Tips for Traveling with Kids
Posted on Nov 26, 2013
While your kids are young, you might think it wise to postpone any ambitious travel plans. But it’s worth reconsidering. Don’t let your children – and the whole family – miss out on travel, which provides enriching learning opportunities.
Palo Alto Medical Foundation pediatrician Manisha Panchal, M.D., answers parents’ common questions about traveling with children, and offers these tips for safe, healthy and happy travels together.
What should I take with me?
A well-stocked, lightweight travel first aid kit is essential for traveling with kids. Include these items:
- Over-the-counter pain medications: acetaminophen (Tylenol) and ibuprofen (Advil)
- Oral antihistamine medication (Benadryl)
- Pedialyte powder packets for rehydration
- Polysporin or Neosporin
- 1 percent hydrocortisone cream
- Anti-itch gel or cream
- Antibacterial hand wipes or alcohol-based hand sanitizer containing at least 60 percent alcohol
Don’t forget any prescription medications (such as inhalers for asthma) your child uses regularly that might be hard to find or refill overseas.
To protect against mosquitoes, pack:
- Lightweight, long-sleeved shirts, long pants and a hat
- Insect repellant containing up to 10 percent DEET
- In malaria-risk areas, pack bed nets treated with permethrin, if you are not sleeping in an air-conditioned or well-screened room. You can also buy permethrin or deltamethrin (another insecticide) to treat bed nets and clothes overseas. (Follow the directions to ensure safe use.)
What vaccinations does my child need?
First make sure your child’s regular vaccinations are up-to-date. Then, talk to your pediatrician to learn what other vaccinations your child will need for your destination. Have your child get any necessary vaccinations at least one month before traveling to ensure he or she has built up sufficient immunity. Common vaccinations required for overseas travel include hepatitis A and typhoid. If you are traveling to an area where malaria is present, you and the rest of your family will need to take medication to prevent malaria (Mefloquine).
Find current information on recommended vaccinations for specific countries and other travel health information on the U.S. Centers for Disease Control and Prevention website.
How can I ease my child’s discomfort during airplane pressurization?
To avoid ear aches from the change in air pressure during take off and landing, give your child something to eat or drink. Swallowing helps clear the ears. Even pretend yawning can ease the pressure.
Can you do anything about jetlag?
There is no safe medication for children to help with jet lag. The best thing you can do is to switch over to the local time as soon as you arrive at your destination. Make sure your children are exposed to sunlight during the day, which helps the body adapt to the local time more quickly.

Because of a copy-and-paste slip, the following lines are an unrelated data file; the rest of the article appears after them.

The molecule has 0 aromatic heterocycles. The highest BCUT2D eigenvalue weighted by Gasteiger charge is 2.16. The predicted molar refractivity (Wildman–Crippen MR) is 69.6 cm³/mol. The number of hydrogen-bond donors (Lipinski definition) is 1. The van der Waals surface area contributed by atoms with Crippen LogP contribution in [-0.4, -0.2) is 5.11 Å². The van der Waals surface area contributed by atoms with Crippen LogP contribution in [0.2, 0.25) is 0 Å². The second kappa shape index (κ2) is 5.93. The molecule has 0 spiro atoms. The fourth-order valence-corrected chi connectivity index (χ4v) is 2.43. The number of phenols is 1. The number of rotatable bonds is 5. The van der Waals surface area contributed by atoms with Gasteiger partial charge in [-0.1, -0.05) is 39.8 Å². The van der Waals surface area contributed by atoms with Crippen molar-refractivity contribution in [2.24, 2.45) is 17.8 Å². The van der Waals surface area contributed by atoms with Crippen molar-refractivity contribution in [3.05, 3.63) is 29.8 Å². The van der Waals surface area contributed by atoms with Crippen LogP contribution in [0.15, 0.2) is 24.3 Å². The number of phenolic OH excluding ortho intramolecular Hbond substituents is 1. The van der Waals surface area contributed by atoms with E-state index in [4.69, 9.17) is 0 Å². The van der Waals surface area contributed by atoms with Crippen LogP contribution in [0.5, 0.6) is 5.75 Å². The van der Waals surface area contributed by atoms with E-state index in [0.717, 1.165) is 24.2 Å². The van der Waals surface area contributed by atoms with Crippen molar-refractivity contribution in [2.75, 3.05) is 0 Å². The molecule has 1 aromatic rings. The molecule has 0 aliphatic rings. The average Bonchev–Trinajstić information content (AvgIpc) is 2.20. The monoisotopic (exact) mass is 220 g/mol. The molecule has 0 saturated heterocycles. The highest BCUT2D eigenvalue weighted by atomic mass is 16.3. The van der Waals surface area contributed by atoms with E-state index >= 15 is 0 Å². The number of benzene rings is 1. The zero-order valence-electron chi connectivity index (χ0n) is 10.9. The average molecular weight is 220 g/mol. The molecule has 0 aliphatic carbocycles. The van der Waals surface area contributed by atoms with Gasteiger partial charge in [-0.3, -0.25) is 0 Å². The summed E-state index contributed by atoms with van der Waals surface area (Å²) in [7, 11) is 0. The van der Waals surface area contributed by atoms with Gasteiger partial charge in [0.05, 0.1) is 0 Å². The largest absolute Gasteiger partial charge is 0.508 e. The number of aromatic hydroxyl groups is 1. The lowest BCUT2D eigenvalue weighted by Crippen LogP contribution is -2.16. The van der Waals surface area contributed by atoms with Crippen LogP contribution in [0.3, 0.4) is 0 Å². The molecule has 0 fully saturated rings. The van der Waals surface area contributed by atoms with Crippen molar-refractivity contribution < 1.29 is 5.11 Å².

If your child does wake up in the wee hours of the night, stay quiet and don’t start any activities. Keep the environment dark to help him or her get back to sleep. It can take about two weeks to adjust fully to a new time zone.
In addition, don’t skip regular bedtimes and naps just because you are on vacation. Try to stick to a regular sleep and nap schedule so your children stay rested.
What can my child eat and drink safely in less developed countries?
- Stick to boiled or bottled water. If that is not available when you are out and about sightseeing, choose a carbonated drink (bacteria cannot survive in carbonated liquids). Avoid tap water, water fountains and ice cubes.
- Make sure any food you eat is fully cooked and don’t be tempted by any delicious smelling goodies from street vendors. Avoid dairy products unless you know they have been pasteurized. Choose fruit you can peel, like bananas.
- Wash your hands often with soap and water, especially before eating. Or use an alcohol-based hand sanitizer.
Is there anything else I should plan and pack for?
Always wash your hands or use a hand sanitizer after handling money. Bring and make sure your child uses his or her car seat if you will be in a car during the trip. Wear a seatbelt on every car ride and helmet if you are riding a bike or motorbike.
What should I do if I get sick while I’m abroad?
If you are staying with friends or family, ask them for a recommendation for a local doctor.
The U.S. Embassy or Consulate can also provide you with names and addresses of local doctors. To contact the U.S. Embassy or Consulate in the country you are visiting, call Overseas Citizens Services at:
- 1-888-407-4747 (calling from the U.S. or Canada)
- +1-202-501-4444 (calling from overseas)